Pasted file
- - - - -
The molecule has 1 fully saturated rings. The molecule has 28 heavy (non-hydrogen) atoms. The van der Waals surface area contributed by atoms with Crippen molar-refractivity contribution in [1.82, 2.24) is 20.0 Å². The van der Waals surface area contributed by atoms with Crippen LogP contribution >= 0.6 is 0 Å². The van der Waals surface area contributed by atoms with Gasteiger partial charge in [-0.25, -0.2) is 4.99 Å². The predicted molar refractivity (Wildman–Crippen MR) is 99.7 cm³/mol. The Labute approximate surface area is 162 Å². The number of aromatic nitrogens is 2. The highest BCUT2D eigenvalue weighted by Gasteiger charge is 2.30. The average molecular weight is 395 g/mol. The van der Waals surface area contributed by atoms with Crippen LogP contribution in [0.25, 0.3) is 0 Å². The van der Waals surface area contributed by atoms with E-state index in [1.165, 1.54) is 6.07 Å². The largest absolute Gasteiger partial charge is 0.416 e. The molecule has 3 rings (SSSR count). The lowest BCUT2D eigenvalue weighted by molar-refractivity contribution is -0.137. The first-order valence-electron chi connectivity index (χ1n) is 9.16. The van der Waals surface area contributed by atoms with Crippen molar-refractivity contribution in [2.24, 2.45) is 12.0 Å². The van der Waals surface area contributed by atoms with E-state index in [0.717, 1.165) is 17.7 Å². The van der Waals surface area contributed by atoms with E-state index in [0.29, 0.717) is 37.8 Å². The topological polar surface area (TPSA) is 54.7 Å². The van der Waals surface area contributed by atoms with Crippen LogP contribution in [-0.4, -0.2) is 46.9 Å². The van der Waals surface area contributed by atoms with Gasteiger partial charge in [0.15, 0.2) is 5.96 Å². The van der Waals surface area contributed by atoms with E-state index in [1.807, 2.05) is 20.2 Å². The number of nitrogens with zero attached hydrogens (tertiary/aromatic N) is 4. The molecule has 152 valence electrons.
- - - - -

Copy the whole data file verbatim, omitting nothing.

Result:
The molecule has 1 fully saturated rings. The molecule has 28 heavy (non-hydrogen) atoms. The van der Waals surface area contributed by atoms with Crippen molar-refractivity contribution in [1.82, 2.24) is 20.0 Å². The van der Waals surface area contributed by atoms with Crippen LogP contribution >= 0.6 is 0 Å². The van der Waals surface area contributed by atoms with Gasteiger partial charge in [-0.25, -0.2) is 4.99 Å². The predicted molar refractivity (Wildman–Crippen MR) is 99.7 cm³/mol. The Labute approximate surface area is 162 Å². The number of aromatic nitrogens is 2. The highest BCUT2D eigenvalue weighted by Gasteiger charge is 2.30. The average molecular weight is 395 g/mol. The van der Waals surface area contributed by atoms with Crippen LogP contribution in [0.25, 0.3) is 0 Å². The van der Waals surface area contributed by atoms with E-state index in [1.165, 1.54) is 6.07 Å². The largest absolute Gasteiger partial charge is 0.416 e. The molecule has 3 rings (SSSR count). The lowest BCUT2D eigenvalue weighted by molar-refractivity contribution is -0.137. The first-order valence-electron chi connectivity index (χ1n) is 9.16. The van der Waals surface area contributed by atoms with Crippen molar-refractivity contribution in [2.24, 2.45) is 12.0 Å². The van der Waals surface area contributed by atoms with E-state index in [0.717, 1.165) is 17.7 Å². The van der Waals surface area contributed by atoms with E-state index in [0.29, 0.717) is 37.8 Å². The topological polar surface area (TPSA) is 54.7 Å². The van der Waals surface area contributed by atoms with Crippen LogP contribution in [-0.4, -0.2) is 46.9 Å². The van der Waals surface area contributed by atoms with Gasteiger partial charge in [0.15, 0.2) is 5.96 Å². The van der Waals surface area contributed by atoms with E-state index in [1.807, 2.05) is 20.2 Å². The number of nitrogens with zero attached hydrogens (tertiary/aromatic N) is 4. The molecule has 152 valence electrons.